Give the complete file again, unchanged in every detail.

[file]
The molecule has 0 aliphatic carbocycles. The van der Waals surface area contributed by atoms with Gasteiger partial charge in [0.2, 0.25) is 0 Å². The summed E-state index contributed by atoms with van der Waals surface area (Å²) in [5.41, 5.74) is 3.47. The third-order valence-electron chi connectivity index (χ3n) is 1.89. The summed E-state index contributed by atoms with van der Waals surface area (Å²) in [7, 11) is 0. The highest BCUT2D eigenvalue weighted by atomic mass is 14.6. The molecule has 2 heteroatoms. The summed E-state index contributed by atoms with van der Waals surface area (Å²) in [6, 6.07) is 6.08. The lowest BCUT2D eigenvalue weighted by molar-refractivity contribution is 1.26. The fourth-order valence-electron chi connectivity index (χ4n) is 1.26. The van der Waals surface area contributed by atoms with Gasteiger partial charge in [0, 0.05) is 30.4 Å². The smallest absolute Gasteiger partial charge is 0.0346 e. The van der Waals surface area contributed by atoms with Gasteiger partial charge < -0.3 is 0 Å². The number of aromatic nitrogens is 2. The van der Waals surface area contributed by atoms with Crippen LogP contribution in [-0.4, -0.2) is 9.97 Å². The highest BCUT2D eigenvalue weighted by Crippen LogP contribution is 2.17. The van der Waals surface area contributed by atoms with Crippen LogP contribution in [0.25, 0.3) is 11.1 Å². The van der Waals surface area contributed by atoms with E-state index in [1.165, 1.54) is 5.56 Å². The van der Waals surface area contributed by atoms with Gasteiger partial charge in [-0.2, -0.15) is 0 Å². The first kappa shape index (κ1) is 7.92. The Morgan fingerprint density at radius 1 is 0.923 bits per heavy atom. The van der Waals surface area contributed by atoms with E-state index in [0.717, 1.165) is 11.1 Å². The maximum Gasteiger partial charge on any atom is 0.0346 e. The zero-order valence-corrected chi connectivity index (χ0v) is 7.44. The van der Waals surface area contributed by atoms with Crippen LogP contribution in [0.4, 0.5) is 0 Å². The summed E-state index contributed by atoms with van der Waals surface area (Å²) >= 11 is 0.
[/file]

The molecule has 0 aliphatic carbocycles. The van der Waals surface area contributed by atoms with Gasteiger partial charge in [0.2, 0.25) is 0 Å². The summed E-state index contributed by atoms with van der Waals surface area (Å²) in [5.41, 5.74) is 3.47. The third-order valence-electron chi connectivity index (χ3n) is 1.89. The summed E-state index contributed by atoms with van der Waals surface area (Å²) in [7, 11) is 0. The highest BCUT2D eigenvalue weighted by atomic mass is 14.6. The molecule has 2 heteroatoms. The summed E-state index contributed by atoms with van der Waals surface area (Å²) in [6, 6.07) is 6.08. The lowest BCUT2D eigenvalue weighted by molar-refractivity contribution is 1.26. The fourth-order valence-electron chi connectivity index (χ4n) is 1.26. The van der Waals surface area contributed by atoms with Gasteiger partial charge in [0, 0.05) is 30.4 Å². The smallest absolute Gasteiger partial charge is 0.0346 e. The van der Waals surface area contributed by atoms with Gasteiger partial charge < -0.3 is 0 Å². The number of aromatic nitrogens is 2. The van der Waals surface area contributed by atoms with Crippen LogP contribution in [-0.4, -0.2) is 9.97 Å². The highest BCUT2D eigenvalue weighted by Crippen LogP contribution is 2.17. The van der Waals surface area contributed by atoms with Crippen LogP contribution in [0.25, 0.3) is 11.1 Å². The van der Waals surface area contributed by atoms with E-state index in [1.165, 1.54) is 5.56 Å². The van der Waals surface area contributed by atoms with Gasteiger partial charge in [-0.2, -0.15) is 0 Å². The first kappa shape index (κ1) is 7.92. The Morgan fingerprint density at radius 1 is 0.923 bits per heavy atom. The van der Waals surface area contributed by atoms with E-state index in [0.717, 1.165) is 11.1 Å². The maximum Gasteiger partial charge on any atom is 0.0346 e. The zero-order valence-corrected chi connectivity index (χ0v) is 7.44. The van der Waals surface area contributed by atoms with Crippen LogP contribution in [0.4, 0.5) is 0 Å². The summed E-state index contributed by atoms with van der Waals surface area (Å²) >= 11 is 0.